Alfred’s son, Edward the Elder, inherited control of Wessex and by the early 900s, Alfred’s daughter, Aethelflead, was the leader of the Kingdom of Mercia, gaining the title ‘The Lady of Mercia’ at the death of her husband. 

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Combining the forces of the kingdoms of Mercia and Wessex, Aethelflead and Edward launched successful campaigns to retake East Anglia and the east of Mercia from the Danes.

924 AD

In 918, after the death of Aethelflead, Edward took control of Mercia, bringing the two kingdoms under one ruler.  Both Edward and Aethelflead proved to be highly adept tacticians, and by the time of Edward’s own death in 924, he was the ruler of all of England to the south of the Humber.

This sword was found in a grave alongside a Saxon warrior and his spear and shield. Interestingly, buried nearby was an important woman. 3 children were also laid to rest close by. Could they have been a family group? This sword can be seen in the Wiltshire Museum.

However, despite their accomplishments in unifying many of the kingdoms, neither Edward nor Aethelflead would be granted the title of the first ruler of England. Instead, that honour would go to Edward’s son, Aethelstan.

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Crowned as King of the Anglo-Saxons, Aethelstan likely faced a contested crown, with his younger half brother, Aelfweard, thought to have been the preferred choice for king in Wessex at the death of Edward. However, as Aelfweard survived his father by just sixteen days, Aethelstan quickly inherited the reign of all of his father’s land.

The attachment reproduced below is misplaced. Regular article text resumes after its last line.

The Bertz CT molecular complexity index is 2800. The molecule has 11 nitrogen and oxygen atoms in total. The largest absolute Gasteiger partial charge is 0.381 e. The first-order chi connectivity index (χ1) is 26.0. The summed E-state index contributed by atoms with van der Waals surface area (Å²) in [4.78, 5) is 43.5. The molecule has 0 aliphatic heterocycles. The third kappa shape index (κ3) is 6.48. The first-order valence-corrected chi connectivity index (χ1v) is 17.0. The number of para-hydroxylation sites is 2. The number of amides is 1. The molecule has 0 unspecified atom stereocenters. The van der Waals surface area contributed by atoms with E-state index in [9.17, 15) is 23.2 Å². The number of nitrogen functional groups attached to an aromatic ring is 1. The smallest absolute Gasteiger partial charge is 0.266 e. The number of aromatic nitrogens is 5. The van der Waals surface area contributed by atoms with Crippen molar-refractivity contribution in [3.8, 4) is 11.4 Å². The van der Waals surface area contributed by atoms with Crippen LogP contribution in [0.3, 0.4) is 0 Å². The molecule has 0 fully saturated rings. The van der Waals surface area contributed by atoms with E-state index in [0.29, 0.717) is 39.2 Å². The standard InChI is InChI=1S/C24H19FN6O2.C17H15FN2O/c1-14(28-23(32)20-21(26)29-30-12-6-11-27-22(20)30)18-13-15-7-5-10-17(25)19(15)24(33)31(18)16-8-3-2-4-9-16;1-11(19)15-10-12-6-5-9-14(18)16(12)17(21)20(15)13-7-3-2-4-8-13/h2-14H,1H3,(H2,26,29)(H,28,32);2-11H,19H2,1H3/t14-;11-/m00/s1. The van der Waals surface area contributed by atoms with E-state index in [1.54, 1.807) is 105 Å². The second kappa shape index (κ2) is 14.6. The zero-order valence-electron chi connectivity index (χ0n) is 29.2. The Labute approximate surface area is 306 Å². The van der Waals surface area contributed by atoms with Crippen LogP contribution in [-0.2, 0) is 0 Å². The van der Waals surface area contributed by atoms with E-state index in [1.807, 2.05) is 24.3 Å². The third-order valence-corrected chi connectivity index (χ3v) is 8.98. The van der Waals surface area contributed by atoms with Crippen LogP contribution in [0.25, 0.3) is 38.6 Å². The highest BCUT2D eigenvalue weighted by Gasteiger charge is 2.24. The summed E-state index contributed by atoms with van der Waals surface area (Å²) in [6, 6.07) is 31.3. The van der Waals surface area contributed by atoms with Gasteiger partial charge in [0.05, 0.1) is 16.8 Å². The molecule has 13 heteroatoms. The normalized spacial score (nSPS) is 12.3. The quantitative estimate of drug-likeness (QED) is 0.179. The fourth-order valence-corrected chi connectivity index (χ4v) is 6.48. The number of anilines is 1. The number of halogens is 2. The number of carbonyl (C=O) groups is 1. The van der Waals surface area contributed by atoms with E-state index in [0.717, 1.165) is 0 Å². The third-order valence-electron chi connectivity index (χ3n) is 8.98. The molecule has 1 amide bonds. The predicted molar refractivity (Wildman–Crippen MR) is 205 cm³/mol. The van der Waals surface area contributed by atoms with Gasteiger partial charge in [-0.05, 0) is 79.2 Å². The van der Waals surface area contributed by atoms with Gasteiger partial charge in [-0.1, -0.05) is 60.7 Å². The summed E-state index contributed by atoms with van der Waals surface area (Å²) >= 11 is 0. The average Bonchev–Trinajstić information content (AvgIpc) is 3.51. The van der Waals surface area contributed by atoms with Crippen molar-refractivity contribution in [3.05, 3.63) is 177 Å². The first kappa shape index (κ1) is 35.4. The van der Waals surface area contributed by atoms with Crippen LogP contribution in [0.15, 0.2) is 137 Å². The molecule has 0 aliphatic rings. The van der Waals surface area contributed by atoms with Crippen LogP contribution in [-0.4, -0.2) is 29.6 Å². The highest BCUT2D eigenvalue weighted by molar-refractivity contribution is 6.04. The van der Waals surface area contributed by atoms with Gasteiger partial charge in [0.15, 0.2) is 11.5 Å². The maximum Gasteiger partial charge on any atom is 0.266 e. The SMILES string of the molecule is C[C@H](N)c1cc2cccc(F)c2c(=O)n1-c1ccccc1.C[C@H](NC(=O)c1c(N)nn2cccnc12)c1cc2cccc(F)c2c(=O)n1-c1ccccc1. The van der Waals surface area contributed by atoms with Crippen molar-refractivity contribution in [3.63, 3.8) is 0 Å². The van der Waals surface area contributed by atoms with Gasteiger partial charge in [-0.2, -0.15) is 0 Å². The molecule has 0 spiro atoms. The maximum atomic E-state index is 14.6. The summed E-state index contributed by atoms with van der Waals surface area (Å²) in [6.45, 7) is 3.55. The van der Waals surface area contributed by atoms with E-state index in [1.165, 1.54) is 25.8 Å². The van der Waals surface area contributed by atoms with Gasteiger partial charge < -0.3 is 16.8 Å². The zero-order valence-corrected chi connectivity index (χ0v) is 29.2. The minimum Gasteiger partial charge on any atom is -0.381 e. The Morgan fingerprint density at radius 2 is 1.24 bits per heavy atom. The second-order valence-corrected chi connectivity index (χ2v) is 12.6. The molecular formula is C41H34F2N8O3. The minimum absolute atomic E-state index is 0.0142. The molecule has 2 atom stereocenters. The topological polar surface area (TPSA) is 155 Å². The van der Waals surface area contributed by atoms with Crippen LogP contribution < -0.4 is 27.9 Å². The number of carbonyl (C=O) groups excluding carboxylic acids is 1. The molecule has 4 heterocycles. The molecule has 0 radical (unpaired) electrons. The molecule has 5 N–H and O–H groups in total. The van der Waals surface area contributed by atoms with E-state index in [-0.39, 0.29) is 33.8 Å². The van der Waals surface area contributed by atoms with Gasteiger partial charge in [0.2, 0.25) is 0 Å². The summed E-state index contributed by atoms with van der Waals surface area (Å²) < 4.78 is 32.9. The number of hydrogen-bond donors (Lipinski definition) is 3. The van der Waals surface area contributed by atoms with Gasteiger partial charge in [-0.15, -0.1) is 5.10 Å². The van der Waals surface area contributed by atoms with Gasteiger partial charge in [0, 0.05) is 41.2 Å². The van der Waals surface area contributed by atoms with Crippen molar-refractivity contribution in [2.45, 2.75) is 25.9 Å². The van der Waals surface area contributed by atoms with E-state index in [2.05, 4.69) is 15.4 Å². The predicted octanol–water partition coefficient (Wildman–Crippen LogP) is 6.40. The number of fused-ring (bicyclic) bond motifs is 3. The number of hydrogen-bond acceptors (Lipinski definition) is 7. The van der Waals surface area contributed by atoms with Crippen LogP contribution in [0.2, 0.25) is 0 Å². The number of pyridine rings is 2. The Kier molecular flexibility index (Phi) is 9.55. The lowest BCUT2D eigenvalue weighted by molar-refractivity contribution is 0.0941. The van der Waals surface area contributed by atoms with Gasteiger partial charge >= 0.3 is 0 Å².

The First King of England 

While, much like his grandfather, Aethelstan was styled King of the Anglo-Saxons early in his reign, it wasn’t until 927 that he would come to be known as the first King of the English. While Edward and Aethelflead had retaken much of England from the Danes, York was still under Viking rule. However, after the death of the Danish king Sihrtic in 927, Aethelstan invaded and captured York.

England danelaw
England and Wales (878 AD)

Continuing to the north, in July 927, Aethelstan was accepted as overlord by  King Constantine II of Alba, King Hywel Dda of Deheubarth, Ealdred of Bamburgh, and King Owain of Strathclyde.

With these victories in the North, Aethelstan effectively became the first ruler of a unified England. In 934, Aethelstan even set his sights on Scotland. After invading this northern frontier, Aethelstan’s forces reached as far north as Dunnottar, in modern day Aberdeenshire.

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While it is somewhat unclear as to why Aethelstan marched on Scotland, the theory has been raised that it was due to Constantine II of Alba breaking his earlier treaty with Aethelstan.

Whatever the motivation for the invasion, by September of the same year, the King of Alba, Constantine II, recognised him as overlord and Aethelstan had returned to England. However, any tentative peace that may have been created did not last long for Constantine invaded England in 937. 

The Founding of England 

The England we know today was shaped by generations of different rulers, the rise and fall of kingdoms, waves of invasions and migration, brutal conflicts, and strong alliances.

saxon church
St Martin’s-on-the-walls, is an Anglo-Saxon church in the town of Wareham, Dorset. The church is reputed to have been founded by Saint Aldhelm in the 7th century.

The Anglo-Saxon kingdoms form a core part of the history of Britain and were early foundations of many of the customs and systems that shaped Britain into the place it is in modern times.

These historic polities fought Viking invaders, formed and broke treaties, saw the rise of powerful rulers and eventually unified to form one country which would come to be the England known today. While these kingdoms may have long since faded into the past, there is no doubt that the impact they had on England still lingers.